Psalm 44 Has God forgotten his people?
Some national disaster has overtaken Israel and the people ask if God has deserted them. The tone of the psalm is not one of humility, but one of outspoken boldness in questioning God's purposes. It shows some lack of faith and submission before God (cf. Romans 8:28; Romans 8:31-39). But God may yet be gracious and answer such a prayer.
Through the words of the psalmist the people recall how God enabled their ancestors to conquer and inhabit Canaan (1-3). They remind God that he alone gave Israel victory, and the people praised him accordingly (4-8). Why, then, has he now deserted them? He has allowed them to be conquered, plundered, scattered and enslaved (9-12). They feel disgraced because of the insults that neighbouring nations throw at them (13-16).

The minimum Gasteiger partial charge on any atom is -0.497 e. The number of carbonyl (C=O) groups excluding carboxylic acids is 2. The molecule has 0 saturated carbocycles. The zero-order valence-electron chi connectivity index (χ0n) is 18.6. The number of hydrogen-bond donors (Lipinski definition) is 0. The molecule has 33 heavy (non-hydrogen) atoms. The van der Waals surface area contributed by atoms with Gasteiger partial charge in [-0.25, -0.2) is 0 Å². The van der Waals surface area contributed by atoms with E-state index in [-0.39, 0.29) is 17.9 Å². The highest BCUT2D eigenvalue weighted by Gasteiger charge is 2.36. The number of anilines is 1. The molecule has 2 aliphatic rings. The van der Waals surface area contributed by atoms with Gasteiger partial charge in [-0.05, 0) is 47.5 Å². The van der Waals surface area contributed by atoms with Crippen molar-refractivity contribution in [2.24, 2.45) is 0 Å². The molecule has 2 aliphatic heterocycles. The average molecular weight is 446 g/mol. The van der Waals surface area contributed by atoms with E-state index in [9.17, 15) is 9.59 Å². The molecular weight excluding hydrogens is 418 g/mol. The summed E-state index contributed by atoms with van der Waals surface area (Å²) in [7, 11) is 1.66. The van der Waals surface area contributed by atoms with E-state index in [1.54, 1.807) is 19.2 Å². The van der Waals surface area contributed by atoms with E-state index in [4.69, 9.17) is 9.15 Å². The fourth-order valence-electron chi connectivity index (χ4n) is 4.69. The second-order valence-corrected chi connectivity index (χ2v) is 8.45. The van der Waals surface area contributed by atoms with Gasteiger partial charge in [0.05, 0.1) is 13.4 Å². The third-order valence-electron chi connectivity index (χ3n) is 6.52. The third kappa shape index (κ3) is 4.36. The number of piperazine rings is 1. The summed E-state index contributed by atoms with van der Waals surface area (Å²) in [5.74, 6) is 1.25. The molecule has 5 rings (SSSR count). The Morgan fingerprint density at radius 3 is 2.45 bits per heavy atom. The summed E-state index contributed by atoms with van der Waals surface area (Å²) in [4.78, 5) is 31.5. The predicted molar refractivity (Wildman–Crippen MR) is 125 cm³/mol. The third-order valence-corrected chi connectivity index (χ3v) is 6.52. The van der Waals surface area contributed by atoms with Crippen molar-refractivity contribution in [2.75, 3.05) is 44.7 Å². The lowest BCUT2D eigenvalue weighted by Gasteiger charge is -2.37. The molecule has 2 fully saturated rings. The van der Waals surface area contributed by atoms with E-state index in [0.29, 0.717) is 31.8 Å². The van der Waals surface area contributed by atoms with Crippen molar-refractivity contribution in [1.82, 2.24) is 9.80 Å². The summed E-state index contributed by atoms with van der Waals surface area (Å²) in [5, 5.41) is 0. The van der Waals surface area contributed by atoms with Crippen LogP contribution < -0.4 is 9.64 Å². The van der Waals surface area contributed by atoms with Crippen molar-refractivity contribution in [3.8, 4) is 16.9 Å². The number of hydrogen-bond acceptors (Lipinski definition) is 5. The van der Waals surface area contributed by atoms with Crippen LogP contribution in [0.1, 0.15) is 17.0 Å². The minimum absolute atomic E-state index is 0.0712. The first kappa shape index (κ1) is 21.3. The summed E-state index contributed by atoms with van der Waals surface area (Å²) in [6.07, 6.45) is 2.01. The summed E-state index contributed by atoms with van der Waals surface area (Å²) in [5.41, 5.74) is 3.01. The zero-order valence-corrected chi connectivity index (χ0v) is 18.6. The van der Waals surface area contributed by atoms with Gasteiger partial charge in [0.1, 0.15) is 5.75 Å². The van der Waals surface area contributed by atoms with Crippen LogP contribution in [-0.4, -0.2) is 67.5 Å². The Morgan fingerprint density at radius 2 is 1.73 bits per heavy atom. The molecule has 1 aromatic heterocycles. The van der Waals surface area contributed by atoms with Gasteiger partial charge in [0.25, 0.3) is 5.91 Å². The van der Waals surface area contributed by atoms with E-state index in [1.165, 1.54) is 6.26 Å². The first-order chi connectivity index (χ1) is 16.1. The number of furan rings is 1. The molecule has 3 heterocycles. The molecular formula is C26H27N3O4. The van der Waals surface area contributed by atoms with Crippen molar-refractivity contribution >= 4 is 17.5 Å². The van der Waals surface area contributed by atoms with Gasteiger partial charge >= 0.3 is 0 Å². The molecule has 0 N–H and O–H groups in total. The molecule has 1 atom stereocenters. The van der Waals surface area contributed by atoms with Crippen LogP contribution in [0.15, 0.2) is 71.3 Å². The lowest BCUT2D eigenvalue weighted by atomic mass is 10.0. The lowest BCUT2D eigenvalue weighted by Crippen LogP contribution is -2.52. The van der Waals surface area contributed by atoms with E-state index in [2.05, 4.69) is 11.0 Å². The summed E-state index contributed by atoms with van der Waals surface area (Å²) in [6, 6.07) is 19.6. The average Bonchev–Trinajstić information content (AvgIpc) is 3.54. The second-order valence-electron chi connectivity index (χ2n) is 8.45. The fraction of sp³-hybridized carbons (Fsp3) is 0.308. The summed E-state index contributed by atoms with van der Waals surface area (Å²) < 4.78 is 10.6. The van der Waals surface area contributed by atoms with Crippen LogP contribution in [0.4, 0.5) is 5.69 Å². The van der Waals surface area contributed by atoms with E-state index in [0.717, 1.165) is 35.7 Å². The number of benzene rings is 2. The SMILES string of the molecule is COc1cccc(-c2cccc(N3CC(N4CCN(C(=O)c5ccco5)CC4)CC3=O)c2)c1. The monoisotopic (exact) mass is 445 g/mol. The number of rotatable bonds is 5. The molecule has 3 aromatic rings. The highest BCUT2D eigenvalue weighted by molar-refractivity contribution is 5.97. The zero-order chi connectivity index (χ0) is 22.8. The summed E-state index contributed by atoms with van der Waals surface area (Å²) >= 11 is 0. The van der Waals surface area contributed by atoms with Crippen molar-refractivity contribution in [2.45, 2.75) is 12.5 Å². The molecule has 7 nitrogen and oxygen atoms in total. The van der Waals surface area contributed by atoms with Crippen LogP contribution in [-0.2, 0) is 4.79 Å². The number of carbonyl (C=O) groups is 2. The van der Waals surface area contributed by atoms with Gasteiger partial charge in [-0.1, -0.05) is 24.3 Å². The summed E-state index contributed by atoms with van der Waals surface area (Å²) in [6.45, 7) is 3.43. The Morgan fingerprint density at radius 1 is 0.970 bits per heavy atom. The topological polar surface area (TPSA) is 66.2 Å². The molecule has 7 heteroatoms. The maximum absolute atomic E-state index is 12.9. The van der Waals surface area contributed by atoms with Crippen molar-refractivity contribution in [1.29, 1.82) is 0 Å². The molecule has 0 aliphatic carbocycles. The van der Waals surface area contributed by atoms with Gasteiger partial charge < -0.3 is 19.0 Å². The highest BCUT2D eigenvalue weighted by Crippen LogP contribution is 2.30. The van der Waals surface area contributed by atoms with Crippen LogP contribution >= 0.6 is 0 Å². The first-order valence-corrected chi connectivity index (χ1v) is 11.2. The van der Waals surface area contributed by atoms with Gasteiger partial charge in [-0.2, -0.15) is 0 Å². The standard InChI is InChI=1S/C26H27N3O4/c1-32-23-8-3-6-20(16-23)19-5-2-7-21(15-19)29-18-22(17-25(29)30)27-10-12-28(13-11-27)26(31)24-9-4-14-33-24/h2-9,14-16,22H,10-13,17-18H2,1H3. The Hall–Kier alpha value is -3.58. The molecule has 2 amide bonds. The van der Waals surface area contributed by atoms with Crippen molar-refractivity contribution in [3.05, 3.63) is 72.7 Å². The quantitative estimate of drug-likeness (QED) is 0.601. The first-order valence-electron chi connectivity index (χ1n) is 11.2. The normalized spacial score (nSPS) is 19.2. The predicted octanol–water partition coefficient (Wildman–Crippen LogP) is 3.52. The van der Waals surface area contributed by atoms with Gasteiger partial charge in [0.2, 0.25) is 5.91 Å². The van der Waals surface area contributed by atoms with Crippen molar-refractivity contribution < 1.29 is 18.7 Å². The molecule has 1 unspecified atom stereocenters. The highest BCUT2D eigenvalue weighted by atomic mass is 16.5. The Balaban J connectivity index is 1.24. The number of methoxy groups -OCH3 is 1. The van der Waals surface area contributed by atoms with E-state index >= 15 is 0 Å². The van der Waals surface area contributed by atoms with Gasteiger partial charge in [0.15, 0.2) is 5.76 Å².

What makes the insults hard to bear is that the people can see no reason why God has allowed this calamity to befall them. They do not feel as if they have forgotten God or been unfaithful to him (17-19). If they had worshipped foreign gods they could understand such severe divine punishment, but they can see nothing at all of which they have been guilty (20-22). They call upon God to wake from his sleep and do something to help them. They ask him to remember his covenant love for them and rescue them from their enemies (23-26).
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Flemming, Donald C. "Commentary on Psalms 44". "Brideway Bible Commentary". https://www.studylight.org/
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